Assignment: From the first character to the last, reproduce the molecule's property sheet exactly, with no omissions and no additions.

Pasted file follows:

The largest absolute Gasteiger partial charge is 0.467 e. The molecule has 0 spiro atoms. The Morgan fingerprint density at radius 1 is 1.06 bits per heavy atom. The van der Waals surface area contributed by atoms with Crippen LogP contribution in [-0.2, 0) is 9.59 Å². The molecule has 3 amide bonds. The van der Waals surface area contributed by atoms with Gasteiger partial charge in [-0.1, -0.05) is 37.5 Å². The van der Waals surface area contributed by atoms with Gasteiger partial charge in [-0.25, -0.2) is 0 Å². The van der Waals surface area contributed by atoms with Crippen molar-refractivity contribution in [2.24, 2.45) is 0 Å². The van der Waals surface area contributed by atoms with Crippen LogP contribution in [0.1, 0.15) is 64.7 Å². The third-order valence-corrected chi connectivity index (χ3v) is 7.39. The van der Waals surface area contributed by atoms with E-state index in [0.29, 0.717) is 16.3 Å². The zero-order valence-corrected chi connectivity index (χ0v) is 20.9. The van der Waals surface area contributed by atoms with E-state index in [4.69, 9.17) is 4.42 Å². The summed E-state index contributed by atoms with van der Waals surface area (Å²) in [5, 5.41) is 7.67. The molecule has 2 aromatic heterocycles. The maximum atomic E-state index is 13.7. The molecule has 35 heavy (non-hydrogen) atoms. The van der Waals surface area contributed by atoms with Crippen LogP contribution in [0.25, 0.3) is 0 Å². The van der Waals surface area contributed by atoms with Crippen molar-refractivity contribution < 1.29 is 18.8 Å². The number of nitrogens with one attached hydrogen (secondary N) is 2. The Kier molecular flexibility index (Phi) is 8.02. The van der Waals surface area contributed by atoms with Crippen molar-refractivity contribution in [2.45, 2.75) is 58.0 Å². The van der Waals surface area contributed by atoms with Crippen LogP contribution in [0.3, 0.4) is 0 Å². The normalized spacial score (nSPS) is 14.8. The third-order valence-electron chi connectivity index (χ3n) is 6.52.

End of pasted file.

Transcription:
The largest absolute Gasteiger partial charge is 0.467 e. The molecule has 0 spiro atoms. The Morgan fingerprint density at radius 1 is 1.06 bits per heavy atom. The van der Waals surface area contributed by atoms with Crippen LogP contribution in [-0.2, 0) is 9.59 Å². The molecule has 3 amide bonds. The van der Waals surface area contributed by atoms with Gasteiger partial charge in [-0.1, -0.05) is 37.5 Å². The van der Waals surface area contributed by atoms with Gasteiger partial charge in [-0.25, -0.2) is 0 Å². The van der Waals surface area contributed by atoms with Crippen molar-refractivity contribution in [2.24, 2.45) is 0 Å². The van der Waals surface area contributed by atoms with Crippen LogP contribution in [0.1, 0.15) is 64.7 Å². The third-order valence-corrected chi connectivity index (χ3v) is 7.39. The van der Waals surface area contributed by atoms with E-state index in [0.29, 0.717) is 16.3 Å². The zero-order valence-corrected chi connectivity index (χ0v) is 20.9. The van der Waals surface area contributed by atoms with E-state index in [4.69, 9.17) is 4.42 Å². The summed E-state index contributed by atoms with van der Waals surface area (Å²) in [5, 5.41) is 7.67. The molecule has 2 aromatic heterocycles. The maximum atomic E-state index is 13.7. The molecule has 35 heavy (non-hydrogen) atoms. The van der Waals surface area contributed by atoms with Crippen LogP contribution in [0.25, 0.3) is 0 Å². The van der Waals surface area contributed by atoms with Crippen molar-refractivity contribution < 1.29 is 18.8 Å². The number of nitrogens with one attached hydrogen (secondary N) is 2. The Kier molecular flexibility index (Phi) is 8.02. The van der Waals surface area contributed by atoms with Crippen molar-refractivity contribution in [2.45, 2.75) is 58.0 Å². The van der Waals surface area contributed by atoms with Crippen LogP contribution in [0.3, 0.4) is 0 Å². The normalized spacial score (nSPS) is 14.8. The third-order valence-electron chi connectivity index (χ3n) is 6.52.